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The seed of this story came to me last night, at, oh, I don't know, maybe 2 in the morning, maybe 3, as I tried for perhaps the twentieth time to get the Cavaliers' loss out of my head enough to drift off, knowing that at 6:30 it would be time to get up again.

In my game recap last night I stated that the loss, to me, felt almost pre-ordained, and I wondered why it had felt that way, and then it came to me...I am sure that I might be the only person on this blog that felt this way, but hear me out:

There was a moment, just a moment, but so powerful, at least for me, as LeBron James took that microphone and thanked the commissioner, and shared the credit for his MVP season with his 14 teammates, and with his adoring fans standing there and roaring, when I thought:  My God, what if he does it right now, what if he says the simple words in this magic moment that would cause the Richter Scale to jump from the noise he could conjure?  What if he simply said "Cleveland, I ain't going anywhere, I am here to stay."  I tried so hard to will that to happen, against all odds, that when he didn't, when he simply finished his speech and broke away to get ready for tip-off, I was let down.  I was actually disappointed even though there was no logical reason to think that he would hamstring himself by making such an announcement before he tests the waters of free agency.  But the moment was magical, and therefore logic was not invited in to my thoughts for a few minutes.

So the game began, and for a while all I could think about was that lost chance.  The announcers on TNT didn't help, of course, since it seems that it must be part of their contract to mention LeBron possibly leaving at least once a game.  Maybe it is to try to suck in as much of the New York market as possible, I don't know, but during a game, I don't wanna hear it, I don't want a loss in a playoff game to take on apocalyptic overtones based on what someone might do in two months.  God, that bothered me, to hear that talk again during this game which was spinning rapidly out of control.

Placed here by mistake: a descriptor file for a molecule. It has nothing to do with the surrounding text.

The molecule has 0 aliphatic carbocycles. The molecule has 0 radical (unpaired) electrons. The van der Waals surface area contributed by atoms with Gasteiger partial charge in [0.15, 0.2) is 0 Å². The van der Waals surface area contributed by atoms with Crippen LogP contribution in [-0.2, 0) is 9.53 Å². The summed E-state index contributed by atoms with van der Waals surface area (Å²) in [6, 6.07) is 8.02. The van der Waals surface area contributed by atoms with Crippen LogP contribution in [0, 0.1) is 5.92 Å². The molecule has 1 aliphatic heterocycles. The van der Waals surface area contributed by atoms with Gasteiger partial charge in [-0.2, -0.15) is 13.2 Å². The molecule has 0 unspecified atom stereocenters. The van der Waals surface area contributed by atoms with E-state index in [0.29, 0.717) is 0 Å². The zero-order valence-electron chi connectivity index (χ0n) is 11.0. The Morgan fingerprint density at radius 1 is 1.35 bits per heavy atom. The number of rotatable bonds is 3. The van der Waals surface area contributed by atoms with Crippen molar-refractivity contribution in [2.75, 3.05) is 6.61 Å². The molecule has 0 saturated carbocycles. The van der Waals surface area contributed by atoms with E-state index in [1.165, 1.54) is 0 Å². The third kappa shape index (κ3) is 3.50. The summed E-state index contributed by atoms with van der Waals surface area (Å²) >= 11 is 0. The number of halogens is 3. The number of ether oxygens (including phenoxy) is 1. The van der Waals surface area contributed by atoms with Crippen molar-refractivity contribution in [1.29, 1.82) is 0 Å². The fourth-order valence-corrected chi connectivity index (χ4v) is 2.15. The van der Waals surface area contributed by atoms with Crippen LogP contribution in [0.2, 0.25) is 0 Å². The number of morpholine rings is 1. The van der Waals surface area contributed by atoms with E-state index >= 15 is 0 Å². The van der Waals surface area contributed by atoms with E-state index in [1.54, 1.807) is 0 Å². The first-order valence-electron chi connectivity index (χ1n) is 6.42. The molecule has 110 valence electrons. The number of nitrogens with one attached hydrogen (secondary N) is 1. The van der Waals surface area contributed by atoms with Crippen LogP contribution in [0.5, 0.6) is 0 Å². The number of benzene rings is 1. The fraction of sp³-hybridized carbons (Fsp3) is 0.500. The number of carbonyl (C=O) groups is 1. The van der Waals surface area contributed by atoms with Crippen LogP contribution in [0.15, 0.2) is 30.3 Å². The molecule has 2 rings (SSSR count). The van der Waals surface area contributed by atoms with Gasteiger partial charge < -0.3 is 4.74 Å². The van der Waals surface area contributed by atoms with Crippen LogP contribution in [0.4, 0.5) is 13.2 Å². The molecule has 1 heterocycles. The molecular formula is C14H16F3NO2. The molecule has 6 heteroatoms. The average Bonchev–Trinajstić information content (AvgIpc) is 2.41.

Why did it bother me so?  Because I care, and I am writing this because I think that you care, too.

We care for all of our teams, based on our preferences in particular sports.  Kids who played baseball on dusty fields decades ago and who are now elderly and limp just walking out to get the mail care about baseball, because it entered their bloodstream when Eisenhower was president.  People who perhaps met their high school sweetheart, the person they may have eventually married, on some otherwise-forgotten Friday night, care about football because it was at a game under less-than-stellar lights, in a mist and bitter cold, where they met their Future.  Golfers, whether people consider golf a sport or not, care about golf, and watch it, even though some people find it so boring.  They watch it not because they are expecting anything historic to happen, but because watching reminds them of when their dad used to take them down to the Valley close to Big Met and taught them how to hit a wiffle ball, and then let them be a "big boy" and hit a real, shiny Titleist, even if dad knew the kid was likely to slice it into the trees, where it might rest for all eternity.  Because, you see, dad also cared, he cared more for passing on his love of the game than he cared for a fifty cent golf ball.

Bowling, hockey, swimming, basketball, there is not a sport that has not caused someone to lie awake in the silent hours well before dawn, analyzing, thinking "what if"s, and it cuts across all fan bases.  Right now, we see Boston as the "enemy" because circumstance has brought us together with them in this series, and thus they stand in our way on the Road of Possibilities.  But Boston fans, true fans, care deeply too, and for every team's triumph, there is sure to be some little kid in the "enemy camp" who will cry himself to sleep because dad and mom took them to their first game ever, and the team lost, and mom and dad were so damned cranky coming home, and the kid, who is not initiated yet in fandom, will wonder if he did something to upset them.  Sure, in a town like Boston, where the Patriots, the Celtics, and of late, the Red Sox, have had such success, the sad days are much fewer than they are in Cleveland, and so we shrug them off, because of course, we know - since we care - that Boston fans have no idea how we feel.

Or do they?

I remember how crushed I was by The Drive, and I hated the thought of Denver fans dancing in their living rooms amid the breaking hearts in Cleveland Stadium and in the bars and homes of Browns fans everywhere, and yet...just the week before, it had been Browns fans dancing over a miraculous comeback against the New York Jets, a game Cleveland trailed 20-10 with less than five minutes to go.  When we won in double overtime, I wonder how many hearts broke in New York...but because we cared so much for our team, we could not empathize with theirs.

LeBron may stay, LeBron may go.  I wish he would stay.  I wish he would set himself apart from all the "heroes" who left Cleveland in recent years and became reviled, because we care.  I really wish LeBron James had seized that moment and would have presented Cleveland with something that would have lasted much longer than one night in May.

But he didn't.  And he might stay, and he might go.  But wherever he ends up, we will still watch the games, whether our hearts are gladdened or saddened, whether we live in New Jersey or L.A., whether we live in Minneapolis or Miami, whether our teams win or lose...

Because we care.